I was raised as a Christian, in a Calvinist denomination that has a great history. I did not get as far into the training and indoctrination as some of my friends have. Because of that, I am not familiar with some of the more intricate aspects of Calvinism, except to say that I understand the concept of predestination and how Calvin incorporated that into his Reformation.
Nevertheless, here we are in present day. Christians, non-Christians, agnostics, and atheists all view each other with a great deal of skepticism, trepidation, hostility, and even hatred. This is stupid.
People who know me personally know that I mostly gave up on my Christianity a long time ago. I self-identify as Buddhist, but I'm not really that either. It's just the closest thing, the most accurate label, I can find from a collection of labels and ideas that are all ill-fitting. I say that only to relate some context for the rest of my thoughts.
Frequently in discussion threads, I see Christians of two types: Zealots and Buddies. In a discussion thread the other day, a Zealot was making a lot of noise about how Christianity was under attack by others. I'll avoid the nonsense accusatory labels he threw around. This Zealot was supporting an argument that any one or any group that has anything negative to say about Christianity in any way should be shunned. The specifics are irrelevant, but the end point is that he wanted to punish a group and threaten their existence because of perceived attacks against Christianity.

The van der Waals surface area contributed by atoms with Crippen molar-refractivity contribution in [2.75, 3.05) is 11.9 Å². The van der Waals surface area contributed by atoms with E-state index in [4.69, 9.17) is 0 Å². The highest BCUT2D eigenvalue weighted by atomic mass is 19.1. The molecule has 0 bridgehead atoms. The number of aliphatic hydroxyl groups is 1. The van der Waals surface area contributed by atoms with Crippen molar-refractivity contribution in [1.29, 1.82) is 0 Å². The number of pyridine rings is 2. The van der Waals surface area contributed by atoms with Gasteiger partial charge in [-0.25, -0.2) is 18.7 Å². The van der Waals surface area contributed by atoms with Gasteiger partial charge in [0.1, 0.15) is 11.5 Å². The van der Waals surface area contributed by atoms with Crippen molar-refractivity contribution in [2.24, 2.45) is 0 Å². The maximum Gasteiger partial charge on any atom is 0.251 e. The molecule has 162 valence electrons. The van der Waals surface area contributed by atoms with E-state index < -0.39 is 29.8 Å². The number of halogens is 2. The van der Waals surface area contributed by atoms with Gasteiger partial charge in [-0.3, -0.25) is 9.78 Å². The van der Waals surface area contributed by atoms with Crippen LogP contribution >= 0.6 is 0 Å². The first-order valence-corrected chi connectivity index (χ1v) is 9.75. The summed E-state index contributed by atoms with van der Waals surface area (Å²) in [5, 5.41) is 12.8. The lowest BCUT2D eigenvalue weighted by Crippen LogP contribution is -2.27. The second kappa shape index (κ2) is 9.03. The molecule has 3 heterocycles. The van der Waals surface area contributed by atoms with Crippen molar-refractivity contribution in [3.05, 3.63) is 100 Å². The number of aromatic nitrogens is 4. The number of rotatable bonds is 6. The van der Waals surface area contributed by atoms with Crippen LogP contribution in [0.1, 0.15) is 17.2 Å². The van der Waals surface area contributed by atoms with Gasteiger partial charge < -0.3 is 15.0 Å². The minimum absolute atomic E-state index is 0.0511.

Later in the discussion, a Buddy Christ came along and tried the other phrase I see frequently that asserts that being a Christian is not only a thing you do on Sunday.
And that's where I get stuck.
I assert that the Zealots take the idea of Being a Christian All Day, Every Day, very seriously, and rightly so.
I'm concerned that the Zealots are trained on, indoctrinated into, and believe in an active, activist Christianity wherein it is the duty of the believer to take action towards making the world a Christian place according to their interpretation of Christianity.
I suspect that some Zealots even get worked up over the idea of "Interpreting Christianity". So many of them, as far as I can tell, do not allow themselves the idea that what they believe is an interpretation. They see it as the Word of God, Divine and Infallible. Interpretation is Blasphemy.
To these Zealots, every day is an opportunity to be a Christian, and that means, to them, spreading the Word, and Defending against Evil.
OK, so far, I'm with you. I may not believe the same details as you, but I'm all for the idea of making the world a better place. But once we get into the discussion of what is, and is not, a "better place" then we start to have real problems.
Personally, I'm one for real examination of history and ethics as they relate to the concept of morality. Christianity, especially New Testament Christianity provides a fairly good, mostly consistent, loving and inclusive guideline to morality. It's not perfect in its message, and it's not perfect in its interpretations. But, it's a good start.
Mostly, though, I do not want it codified into my society and culture straight from the page. I believe that is a dereliction of our duties to determine our own fate and instead rely on the sketchy translations and interpretations of allegories, legends, and parables from two thousand years ago.
This is a difficult topic for me and you, Dear Reader, can tell because I'm all over the place on this.
Let me try to regroup as I near the end of my etude. I find it exceptionally difficult to interface with a Christian who has taken to heart the idea of All Christianity All The Time. I want to be able to ask questions and challenge beliefs, but this Zealot type of Christian does not allow for that, intellectually nor culturally. And the Buddies who spend Sundays telling themselves what good Christians they are because they were an example of Buddy Christ all week long are failing their responsibility to expand the nature of Christianity by allowing each to find their own way to happiness.